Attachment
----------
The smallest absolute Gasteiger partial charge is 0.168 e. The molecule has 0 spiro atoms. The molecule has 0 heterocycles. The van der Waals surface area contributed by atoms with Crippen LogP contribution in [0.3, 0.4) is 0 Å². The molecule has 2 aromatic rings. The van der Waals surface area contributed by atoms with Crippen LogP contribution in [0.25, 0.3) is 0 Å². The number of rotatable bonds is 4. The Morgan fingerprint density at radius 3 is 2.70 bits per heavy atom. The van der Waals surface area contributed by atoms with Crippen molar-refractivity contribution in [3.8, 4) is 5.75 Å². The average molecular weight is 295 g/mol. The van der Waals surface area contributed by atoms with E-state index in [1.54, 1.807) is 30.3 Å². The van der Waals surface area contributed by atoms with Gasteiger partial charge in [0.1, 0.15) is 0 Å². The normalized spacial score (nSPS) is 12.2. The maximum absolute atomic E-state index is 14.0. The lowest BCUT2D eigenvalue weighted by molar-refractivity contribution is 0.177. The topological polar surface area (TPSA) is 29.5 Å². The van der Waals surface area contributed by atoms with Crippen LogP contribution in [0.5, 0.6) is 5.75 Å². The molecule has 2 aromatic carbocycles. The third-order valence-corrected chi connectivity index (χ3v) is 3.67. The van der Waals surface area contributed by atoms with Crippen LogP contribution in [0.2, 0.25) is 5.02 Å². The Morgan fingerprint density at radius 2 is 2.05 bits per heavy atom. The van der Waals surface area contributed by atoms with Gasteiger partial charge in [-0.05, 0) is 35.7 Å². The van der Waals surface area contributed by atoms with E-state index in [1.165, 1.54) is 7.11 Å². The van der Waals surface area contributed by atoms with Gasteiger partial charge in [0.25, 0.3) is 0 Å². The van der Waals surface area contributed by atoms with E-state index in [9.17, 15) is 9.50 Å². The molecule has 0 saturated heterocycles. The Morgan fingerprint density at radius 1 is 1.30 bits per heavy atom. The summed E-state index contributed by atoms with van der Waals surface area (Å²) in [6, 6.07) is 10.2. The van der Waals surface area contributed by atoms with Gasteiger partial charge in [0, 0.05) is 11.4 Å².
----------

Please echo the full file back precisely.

The smallest absolute Gasteiger partial charge is 0.168 e. The molecule has 0 spiro atoms. The molecule has 0 heterocycles. The van der Waals surface area contributed by atoms with Crippen LogP contribution in [0.3, 0.4) is 0 Å². The molecule has 2 aromatic rings. The van der Waals surface area contributed by atoms with Crippen LogP contribution in [0.25, 0.3) is 0 Å². The number of rotatable bonds is 4. The Morgan fingerprint density at radius 3 is 2.70 bits per heavy atom. The van der Waals surface area contributed by atoms with Crippen molar-refractivity contribution in [3.8, 4) is 5.75 Å². The average molecular weight is 295 g/mol. The van der Waals surface area contributed by atoms with E-state index in [1.54, 1.807) is 30.3 Å². The van der Waals surface area contributed by atoms with Gasteiger partial charge in [0.1, 0.15) is 0 Å². The normalized spacial score (nSPS) is 12.2. The maximum absolute atomic E-state index is 14.0. The lowest BCUT2D eigenvalue weighted by molar-refractivity contribution is 0.177. The topological polar surface area (TPSA) is 29.5 Å². The van der Waals surface area contributed by atoms with Crippen LogP contribution in [0.5, 0.6) is 5.75 Å². The molecule has 2 aromatic carbocycles. The third-order valence-corrected chi connectivity index (χ3v) is 3.67. The van der Waals surface area contributed by atoms with Crippen LogP contribution in [0.2, 0.25) is 5.02 Å². The Morgan fingerprint density at radius 2 is 2.05 bits per heavy atom. The van der Waals surface area contributed by atoms with Gasteiger partial charge in [-0.05, 0) is 35.7 Å². The van der Waals surface area contributed by atoms with E-state index in [1.165, 1.54) is 7.11 Å². The van der Waals surface area contributed by atoms with Gasteiger partial charge in [0.25, 0.3) is 0 Å². The van der Waals surface area contributed by atoms with E-state index in [9.17, 15) is 9.50 Å². The molecule has 0 saturated heterocycles. The Morgan fingerprint density at radius 1 is 1.30 bits per heavy atom. The summed E-state index contributed by atoms with van der Waals surface area (Å²) in [6, 6.07) is 10.2. The van der Waals surface area contributed by atoms with Gasteiger partial charge in [0, 0.05) is 11.4 Å².